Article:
Ronny Turiaf is another Few looks to with pride as Turiaf earned his second straight AP honorable mention accolade in 2005 and joined with then-sophomore Morrison to give the Bulldogs two players with AP All-America recognition in the same season for the second straight season. Blake Stepp was a second-team AP All-American in 2004 in addition to being a John R. Wooden Award Top 10 All-America pick.

Few, who in such a relatively young career as a head coach is mentioned in the same breath with some of the more veteran coaches patrolling the sidelines, has also accomplished plenty of "firsts" since taking over the reins for the 1999-00 season. Dan Dickau became Gonzaga's inaugural selection to the Associated Press All-America first team in 2002, and also was tabbed Gonzaga's first John R. Wooden Award Top Five All-American.

Gonzaga's name has also been called often in the NBA Draft. Dickau was a 2002 first-round choice of the Sacramento Kings, Richie Frahm went in the 2004 Expansion Draft to the Charlotte Bobcats and Stepp was a second-round pick of the Minnesota Timberwolves that same year. Morrison became the highest-drafted player in Gonzaga history at No. 3 by the Bobcats in '06 and Austin Daye was the 15th overall selection of the Detroit Pistons in '09.

The Bulldogs also cracked the Top 10 in the national polls for the first time in school history in 2002, finishing the season ranked sixth in the Associated Press Top 25. Gonzaga's 29-4 record also set a single-season mark for victories which was matched in 2006.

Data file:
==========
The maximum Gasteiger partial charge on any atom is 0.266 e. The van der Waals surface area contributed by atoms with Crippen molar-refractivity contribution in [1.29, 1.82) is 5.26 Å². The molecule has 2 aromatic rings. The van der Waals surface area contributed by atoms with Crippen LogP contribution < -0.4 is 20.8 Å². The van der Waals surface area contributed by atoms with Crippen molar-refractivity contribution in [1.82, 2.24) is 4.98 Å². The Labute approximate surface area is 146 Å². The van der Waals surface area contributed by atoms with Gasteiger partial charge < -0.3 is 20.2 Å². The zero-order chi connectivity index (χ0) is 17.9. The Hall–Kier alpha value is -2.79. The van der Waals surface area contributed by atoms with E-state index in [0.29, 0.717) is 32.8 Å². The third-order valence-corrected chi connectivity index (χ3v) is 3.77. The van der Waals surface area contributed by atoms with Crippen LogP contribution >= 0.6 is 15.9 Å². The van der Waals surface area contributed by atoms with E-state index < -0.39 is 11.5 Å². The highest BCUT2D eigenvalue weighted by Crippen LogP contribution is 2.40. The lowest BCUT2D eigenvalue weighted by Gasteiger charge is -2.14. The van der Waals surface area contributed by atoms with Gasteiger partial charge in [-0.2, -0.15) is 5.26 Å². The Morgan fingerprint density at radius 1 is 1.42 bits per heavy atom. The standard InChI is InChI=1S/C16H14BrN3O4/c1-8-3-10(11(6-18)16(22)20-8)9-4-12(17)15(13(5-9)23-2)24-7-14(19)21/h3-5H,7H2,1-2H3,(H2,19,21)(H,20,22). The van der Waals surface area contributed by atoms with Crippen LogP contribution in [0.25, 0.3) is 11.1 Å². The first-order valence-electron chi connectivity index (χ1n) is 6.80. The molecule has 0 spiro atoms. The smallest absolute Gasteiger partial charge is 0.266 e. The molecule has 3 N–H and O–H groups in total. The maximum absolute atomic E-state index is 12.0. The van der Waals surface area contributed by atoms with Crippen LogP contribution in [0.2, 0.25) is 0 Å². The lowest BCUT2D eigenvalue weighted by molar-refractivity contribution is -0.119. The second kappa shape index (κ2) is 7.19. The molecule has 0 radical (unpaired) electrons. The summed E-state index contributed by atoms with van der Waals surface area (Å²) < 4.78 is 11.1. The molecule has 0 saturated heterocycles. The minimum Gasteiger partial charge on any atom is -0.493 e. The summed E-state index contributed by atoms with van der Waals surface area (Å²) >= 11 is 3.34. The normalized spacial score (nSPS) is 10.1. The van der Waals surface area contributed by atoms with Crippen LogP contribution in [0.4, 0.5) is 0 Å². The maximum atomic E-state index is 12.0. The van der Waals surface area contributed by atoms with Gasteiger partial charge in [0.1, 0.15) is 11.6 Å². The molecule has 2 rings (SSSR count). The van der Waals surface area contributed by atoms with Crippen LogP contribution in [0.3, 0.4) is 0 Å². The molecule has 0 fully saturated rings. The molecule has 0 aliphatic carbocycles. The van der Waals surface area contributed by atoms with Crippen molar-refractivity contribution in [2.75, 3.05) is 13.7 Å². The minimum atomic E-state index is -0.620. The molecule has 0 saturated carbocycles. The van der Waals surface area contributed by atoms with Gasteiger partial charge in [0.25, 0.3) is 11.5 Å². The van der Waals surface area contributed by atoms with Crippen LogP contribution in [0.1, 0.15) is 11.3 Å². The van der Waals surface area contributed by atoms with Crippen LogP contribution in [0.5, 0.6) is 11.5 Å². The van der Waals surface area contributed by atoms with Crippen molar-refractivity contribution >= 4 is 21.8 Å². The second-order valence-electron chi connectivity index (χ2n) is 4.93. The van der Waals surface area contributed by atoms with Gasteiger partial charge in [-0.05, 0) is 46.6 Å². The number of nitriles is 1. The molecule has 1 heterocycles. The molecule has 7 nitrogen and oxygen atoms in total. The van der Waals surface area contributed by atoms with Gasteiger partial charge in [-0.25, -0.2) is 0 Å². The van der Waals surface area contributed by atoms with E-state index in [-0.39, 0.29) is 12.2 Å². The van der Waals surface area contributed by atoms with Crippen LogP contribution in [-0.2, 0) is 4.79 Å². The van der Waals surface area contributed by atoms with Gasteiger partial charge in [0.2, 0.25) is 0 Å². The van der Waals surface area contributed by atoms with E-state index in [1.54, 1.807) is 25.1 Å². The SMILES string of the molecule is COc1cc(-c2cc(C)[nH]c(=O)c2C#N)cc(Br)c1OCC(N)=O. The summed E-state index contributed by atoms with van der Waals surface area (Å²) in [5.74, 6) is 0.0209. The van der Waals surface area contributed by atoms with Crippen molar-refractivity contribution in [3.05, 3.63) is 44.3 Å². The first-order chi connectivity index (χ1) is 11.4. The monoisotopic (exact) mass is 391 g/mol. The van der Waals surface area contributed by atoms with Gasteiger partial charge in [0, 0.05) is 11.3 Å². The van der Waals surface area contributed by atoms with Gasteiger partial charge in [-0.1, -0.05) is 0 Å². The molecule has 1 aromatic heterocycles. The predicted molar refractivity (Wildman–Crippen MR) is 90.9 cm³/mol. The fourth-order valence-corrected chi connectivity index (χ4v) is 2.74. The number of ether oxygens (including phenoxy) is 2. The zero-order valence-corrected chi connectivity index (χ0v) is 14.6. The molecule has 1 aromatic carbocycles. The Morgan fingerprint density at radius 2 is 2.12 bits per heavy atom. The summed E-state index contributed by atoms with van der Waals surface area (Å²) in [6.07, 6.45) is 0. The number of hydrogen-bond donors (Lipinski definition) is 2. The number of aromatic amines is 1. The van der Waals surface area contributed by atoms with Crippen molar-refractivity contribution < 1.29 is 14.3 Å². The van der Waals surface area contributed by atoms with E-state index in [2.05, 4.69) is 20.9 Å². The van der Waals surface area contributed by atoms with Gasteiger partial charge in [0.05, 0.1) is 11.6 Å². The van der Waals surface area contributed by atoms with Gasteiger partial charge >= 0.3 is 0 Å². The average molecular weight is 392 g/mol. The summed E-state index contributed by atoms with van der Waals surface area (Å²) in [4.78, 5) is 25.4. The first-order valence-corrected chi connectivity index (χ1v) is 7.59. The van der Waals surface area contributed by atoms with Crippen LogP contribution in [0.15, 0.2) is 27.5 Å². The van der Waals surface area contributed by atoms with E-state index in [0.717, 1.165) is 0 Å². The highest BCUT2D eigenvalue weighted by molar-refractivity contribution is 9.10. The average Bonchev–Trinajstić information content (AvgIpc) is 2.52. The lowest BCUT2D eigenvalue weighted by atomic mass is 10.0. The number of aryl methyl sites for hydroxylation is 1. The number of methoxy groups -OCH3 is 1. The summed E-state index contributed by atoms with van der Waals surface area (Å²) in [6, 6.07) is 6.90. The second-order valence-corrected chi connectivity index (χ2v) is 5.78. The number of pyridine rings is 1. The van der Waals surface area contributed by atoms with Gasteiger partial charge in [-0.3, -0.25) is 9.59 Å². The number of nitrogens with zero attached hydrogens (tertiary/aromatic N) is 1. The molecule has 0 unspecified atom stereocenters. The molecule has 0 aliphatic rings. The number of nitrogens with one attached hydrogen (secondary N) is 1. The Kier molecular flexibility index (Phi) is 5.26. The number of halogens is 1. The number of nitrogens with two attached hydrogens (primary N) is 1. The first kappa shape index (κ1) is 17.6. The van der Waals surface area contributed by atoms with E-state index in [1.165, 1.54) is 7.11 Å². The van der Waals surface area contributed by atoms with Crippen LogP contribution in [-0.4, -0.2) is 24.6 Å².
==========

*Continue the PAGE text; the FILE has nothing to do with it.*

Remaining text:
A 10-year Gonzaga assistant head coach, Few was named head coach July 26, 1999, following Dan Monson's departure for the University of Minnesota.

Few joined the Bulldogs for the 1989-90 season as a graduate assistant under former head coach Dan Fitzgerald, then was promoted to a fulltime assistant for the 1991-92 season. He had been named associate head coach in April of 1999 following a season in which the Bulldogs became the basketball darlings of the nation on their March run which saw Gonzaga come within a few ticks of the clock of advancing to the Final Four. A loss to eventual national champion University of Connecticut in the West Regional Finals in Phoenix, Ariz., ended the Cinderella story that captured basketball fans from coast to coast.